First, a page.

If you know nothing about this movie and have recently acquired this new DVD or are interested in buying it I recommend not watching the included trailer or the introduction Boll Speaks, because the movie falls into the mindfuck category and both those extras will spoil it. It’s always best to go into these kinds of movies knowing little to next to nothing about them. Now, if you’ve already got the DVD and are scouring the web looking for some reviews to get a sense of its worthiness, possibly some spoilers and are continuing to read this review in hopes I might dump some onto the net, sorry, but I’m going to disappoint you. At least with the major ones, you might get some minor ones here, but, no, I will not be spoiling the major twist(s) for Blackwoods.
I saw parts of this movie on cable back in the early 2000s and it seemed to keep my interest. I even had plans to watch the entire thing at one point, but I don’t know what happened. I must have forgotten it was on, or something.
There’s a car accident at the center of this story that’s the catalyst for the events to follow, and it reminded me of my own car accident back in 1996. Of course, any near fatal accident is never far from your mind, even decades later, especially when you’ve suffered a serious head injury and it ends up being the unwanted gift that keeps on giving, even decades later. My short-term memory has taken the biggest blow, which became obvious just a year or two afterwards, but in 2013 my vision started to inexplicably suffer. A specialist I saw in Boston traced my double vision back to that goddamn accident.
I got off lucky though compared to Matt Sulivan (Patrick Muldoon); someone died in his, a young girl about his age. The cause of mine was an old lady running a stop sign; the cause of his was alcohol and distraction along a snowy country road. He hit the girl first, killing her instantly then slammed into a tree and his forehead into the windshield. It was the top of my head that collided with the windshield in my accident.
His journey into the ER, unconscious on a gurney, reminded me so much of mine too. The voice of a nurse saying my name over and over pulled me out of unconsciousness for a little bit. I was suffering from retrograde amnesia at that point and when I was told I was in a car accident I thought to myself, ‘impossible, I was just in my room looking at a VHS catalog I had gotten in the mail. How did I get out of the room and into a car then? What she said didn’t make sense.’ Sullivan is unconscious for a couple of days and when he comes to he’s told what happened and that a girl was killed. He even for a moment jokes with the doctor. Again another parallel with my accident. The scant moments I was conscious in the ER I was flirting with this nurse, joking if my hair got messed up in the accident or not. I cannot for the life of me remember what she looked like now but I can still remember her name—Wendy.
This car accident Matt has is played through out a good portion of the movie in quick flashes and dreams, meanwhile he’s met this new girl, Dawn (Keegan Connor Tracy), and they’re both off to meet her family in the Blackwoods, so named because that neck of the woods at night is pitch ass black, hence the term black instead of back. The moment we meet Dawn we can tell there’s something “off about her.” Maybe something “off” about Matt as well. When they’re having lunch in the diner of her hometown a waitress gazes strangely at him. Since it’s revealed later on his car accident happened 3-5 years prior, in the Blackwoods even, I naturally assumed she recognized him from that, but I was way off.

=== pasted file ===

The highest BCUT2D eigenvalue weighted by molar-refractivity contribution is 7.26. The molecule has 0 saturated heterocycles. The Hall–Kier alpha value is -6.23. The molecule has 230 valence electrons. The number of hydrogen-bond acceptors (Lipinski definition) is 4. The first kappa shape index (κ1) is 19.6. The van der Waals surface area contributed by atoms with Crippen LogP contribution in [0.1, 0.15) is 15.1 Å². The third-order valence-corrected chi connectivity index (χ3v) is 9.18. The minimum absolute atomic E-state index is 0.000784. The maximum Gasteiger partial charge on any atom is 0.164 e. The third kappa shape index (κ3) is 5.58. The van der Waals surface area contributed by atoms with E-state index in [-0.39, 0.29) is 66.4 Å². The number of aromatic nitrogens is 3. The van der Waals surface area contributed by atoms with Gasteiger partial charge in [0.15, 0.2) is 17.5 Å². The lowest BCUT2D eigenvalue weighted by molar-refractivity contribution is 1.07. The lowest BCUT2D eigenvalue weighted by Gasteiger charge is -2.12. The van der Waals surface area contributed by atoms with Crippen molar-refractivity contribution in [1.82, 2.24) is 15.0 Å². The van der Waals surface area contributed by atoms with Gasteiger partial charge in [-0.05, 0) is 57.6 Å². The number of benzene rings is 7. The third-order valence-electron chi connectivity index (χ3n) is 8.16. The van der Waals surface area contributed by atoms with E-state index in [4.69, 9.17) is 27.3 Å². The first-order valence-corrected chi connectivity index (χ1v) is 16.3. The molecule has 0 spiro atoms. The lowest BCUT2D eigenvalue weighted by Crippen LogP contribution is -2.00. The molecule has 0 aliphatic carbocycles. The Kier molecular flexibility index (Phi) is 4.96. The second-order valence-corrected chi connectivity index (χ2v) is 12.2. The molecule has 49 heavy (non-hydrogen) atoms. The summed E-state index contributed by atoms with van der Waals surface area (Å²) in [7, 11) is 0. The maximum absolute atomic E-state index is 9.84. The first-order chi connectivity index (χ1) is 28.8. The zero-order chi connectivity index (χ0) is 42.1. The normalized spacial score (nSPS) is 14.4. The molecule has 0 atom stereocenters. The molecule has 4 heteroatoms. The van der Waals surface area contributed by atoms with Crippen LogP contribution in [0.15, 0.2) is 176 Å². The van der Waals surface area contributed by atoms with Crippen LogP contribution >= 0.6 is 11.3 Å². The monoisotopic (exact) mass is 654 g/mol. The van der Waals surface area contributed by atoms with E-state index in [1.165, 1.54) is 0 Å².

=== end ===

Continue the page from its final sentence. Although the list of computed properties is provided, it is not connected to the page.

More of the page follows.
Things get weirder when they stop off at the local motel. After having sex Dawn goes for a walk and never returns. A local dressed in black and brandishing an ax-like weapon (not the one on the DVD cover) busts into the room and tries to kill Matt. Greg (Clint Howard), the motel owner, doesn’t believe it happened and neither does the local Sheriff (Michael Pare), who also seems to feel something about Matt is familiar.
Looking for Dawn leads him to her parents home and the revelation she and her family, (three crazy brothers, a father, a mother, and some other guy) are trying to kill him. They capture him, tie him up in the basement and construct this kangaroo court where they plan to judge him for a particular past transgression (hint, hint, remember the car accident?) and then kill him. It’s during these “court proceedings” we get what we think is the truth, but it’s only Matt’s truth, and this is where black is white, up is down and everything we thought we knew isn’t what we ever thought we knew.
I can speak no more about this movie.
It’s worth a look, yeah. I’ve never been a fan of director Uwe Boll, but I’ve never seen one of his movies all the way through. I’ve seen parts of House Of The Dead (2003), Alone In The Dark (2005), BloodRayne (2005). Blackwoods is the first Boll movie I’ve seen straight through and enjoyed. Muldoon does a pretty damn good job as the accident trauma victim who’s been wrestling with guilt over the accident for years. And Pare and Howard are always a delight when they show up in any movie, even if their parts fall into the supporting category.
Blackwoods has been on DVD before from various distributors but those are now all out of print. Olive Films is the latest to put it out on DVD, and DVD only, and widescreen for the first time. The 1.78:1 aspect ratio isn’t bad, though it looked a little tight in a couple of scenes. I kept wishing my remote had a button that would push the camera frame up a little. Other than that it’s perfectly serviceable. Olive Films added the aforementioned theatrical trailer and what I assume is a new extra, the aforementioned Boll Speaks (1:57) where director Uwe Boll talks ever so briefly about the film. You can play this introduction separately or with the film.
Audio specs come in an English Dolby Digital Stereo mode and there are no subtitles.